Hayward’s New England Gazetteer (1839) page 300
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several pleasant and thriving villa-
ges, in which are large and valua-
ble manufactures.

New Market was originally a
part of Exeter, and was detached
and incorporated, 1727.

Mrs, Fanny Shute, who died in
this town September, 1819, was re-
spected not only for her excellent
qualities, but the adventures of her
youth. When 13 months old, she
was taken by a party of Indians,
carried to Canada, and disposed of
to the French—educated in a nun-
nery, and after remaining 13 years
in captivity, was redeemed and re-
stored to her friends.

Daniel Brackett recently died in
this town. He weighed 560 lbs.

New Marlborough, Mass.

Berkshire co.. There is a large
pond in this town, and a branch of
Housatonick river. The surface is
uneven, and the soil best adapted
for grazing. It, w as incorporated in
1759, and lies 135 miles S. W. by
W. from Boston, and 20 S.. by E.
from (Lenox. Population, in 1837,

Th^re are two caverns in this
town, ^containing stalactites. The
manufactures consist of leather,
boots, ^hoes, chairs, cabinet ware,
and a variety of sawed lumber.—
The products of the dairy are con-
siderable, and about 1,600 sheep are

New Milford, Ct.

Litchfield co. This township is
hjlly and broken, several mountain-
ous ridges extending through it.
The soil is much diversified, and
where susceptible of cultivation, it
is generally good; but on the whole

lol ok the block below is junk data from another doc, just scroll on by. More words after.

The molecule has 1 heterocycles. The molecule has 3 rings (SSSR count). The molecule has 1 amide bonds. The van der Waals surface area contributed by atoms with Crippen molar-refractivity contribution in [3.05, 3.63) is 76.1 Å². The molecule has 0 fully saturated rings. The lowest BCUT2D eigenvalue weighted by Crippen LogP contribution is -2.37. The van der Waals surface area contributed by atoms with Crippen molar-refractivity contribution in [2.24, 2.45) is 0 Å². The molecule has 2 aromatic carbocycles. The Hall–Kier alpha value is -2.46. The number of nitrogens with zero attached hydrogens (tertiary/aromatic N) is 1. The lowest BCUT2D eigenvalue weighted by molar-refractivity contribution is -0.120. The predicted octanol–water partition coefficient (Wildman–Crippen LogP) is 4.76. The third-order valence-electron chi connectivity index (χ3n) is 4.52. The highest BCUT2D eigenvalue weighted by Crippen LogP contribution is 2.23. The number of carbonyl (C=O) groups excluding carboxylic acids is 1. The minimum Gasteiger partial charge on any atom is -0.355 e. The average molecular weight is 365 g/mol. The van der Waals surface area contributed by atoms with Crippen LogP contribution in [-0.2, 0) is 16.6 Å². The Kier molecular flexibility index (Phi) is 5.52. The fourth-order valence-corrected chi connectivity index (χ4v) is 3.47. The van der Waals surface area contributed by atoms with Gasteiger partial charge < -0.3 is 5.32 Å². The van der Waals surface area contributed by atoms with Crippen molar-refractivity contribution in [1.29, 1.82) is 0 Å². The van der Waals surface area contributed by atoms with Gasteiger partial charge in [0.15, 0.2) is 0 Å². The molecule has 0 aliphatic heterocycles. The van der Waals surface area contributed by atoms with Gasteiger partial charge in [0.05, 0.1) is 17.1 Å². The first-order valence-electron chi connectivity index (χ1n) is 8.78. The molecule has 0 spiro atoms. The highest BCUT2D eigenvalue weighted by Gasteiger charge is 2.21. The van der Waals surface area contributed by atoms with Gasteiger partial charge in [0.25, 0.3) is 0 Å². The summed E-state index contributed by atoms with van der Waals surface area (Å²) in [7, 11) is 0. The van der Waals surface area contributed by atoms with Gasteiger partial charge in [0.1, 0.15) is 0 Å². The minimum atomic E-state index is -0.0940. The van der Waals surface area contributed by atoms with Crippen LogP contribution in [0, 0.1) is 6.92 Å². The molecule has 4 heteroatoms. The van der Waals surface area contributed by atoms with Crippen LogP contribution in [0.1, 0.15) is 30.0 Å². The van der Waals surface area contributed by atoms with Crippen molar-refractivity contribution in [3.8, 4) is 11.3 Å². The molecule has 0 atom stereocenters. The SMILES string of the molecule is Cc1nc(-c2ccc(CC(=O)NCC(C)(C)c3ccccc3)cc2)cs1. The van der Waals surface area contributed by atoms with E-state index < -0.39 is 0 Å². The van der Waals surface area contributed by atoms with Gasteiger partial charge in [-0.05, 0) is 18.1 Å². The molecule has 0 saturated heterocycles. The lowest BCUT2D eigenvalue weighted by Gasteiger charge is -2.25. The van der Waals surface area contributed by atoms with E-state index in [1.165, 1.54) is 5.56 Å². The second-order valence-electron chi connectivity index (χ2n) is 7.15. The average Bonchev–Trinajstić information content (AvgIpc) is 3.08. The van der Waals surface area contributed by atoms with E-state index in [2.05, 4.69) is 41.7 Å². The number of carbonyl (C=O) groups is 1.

more distinguished for grain than
grass. There are, however, large
quantities of excellent meadow
ground, hut the pasturage is, on the
whole, not abundant. It is essen-
tially a farming town. For some
lime after the white people come
here, an Indian chief, or sachem,
named IVerauhamaug, had a pal-
ace standing near the Great falls,
where he resided. On the inner
walls of this palace, (which were
of bark with the smooth side * in-
wards,) were pictured every known
species of beast, bird, fish and in-
sect, from the largest to the small-
est. This was said to have been
done by artists whom ai friendly
prince at a great distance sent to
him for that purpose, as Hiram did
to Solomon. The town of New
Milford was purchased, of the Col-
ony of Connecticut by a company of
individuals chiefly belonging to Mil-
ford, and was first-settled in 1707.
The first bridge that was ever built
over the Housatonick river, from
the sea to its source was built in this
town in 1737. The village of New
Milford is very handsome; the
streets are wide and well shaded.
It lies 36 miles N. W. from New
Haven, and IS S. W. from Litch-
field. Population, 1830,3,979. The
territory of this town is larger than
any other in the state : it is 13 by 6
1-2 miles. The town is well water-
ed, and has solne manufactures.
There are large quantities of gran-
ite and marble, and the town pro-
duces large quantities of grain and
wool for market.

Newport, Me.

I Penobscot co. This is a fine farm-
ing town, and watered by a large
and beautiful pond which empties
into Sebasticook river. It lies 56
miles N. E. from Augusta and 24
W. from Bangor. Population, 1837,
1,088. Wheatcrop same year, 5,173
bushels. This town contains a pleas-
ant village and some mills.

Newport, N. H.

Shire town, Sullivan county. Its
central situation and its water pow-
er, together with the enterprising
spirit of its inhabitants, has render-
ed Newport a place of considerable
business. It is 40 miles W.by N.from
Concord, about 35 N. from Keene,


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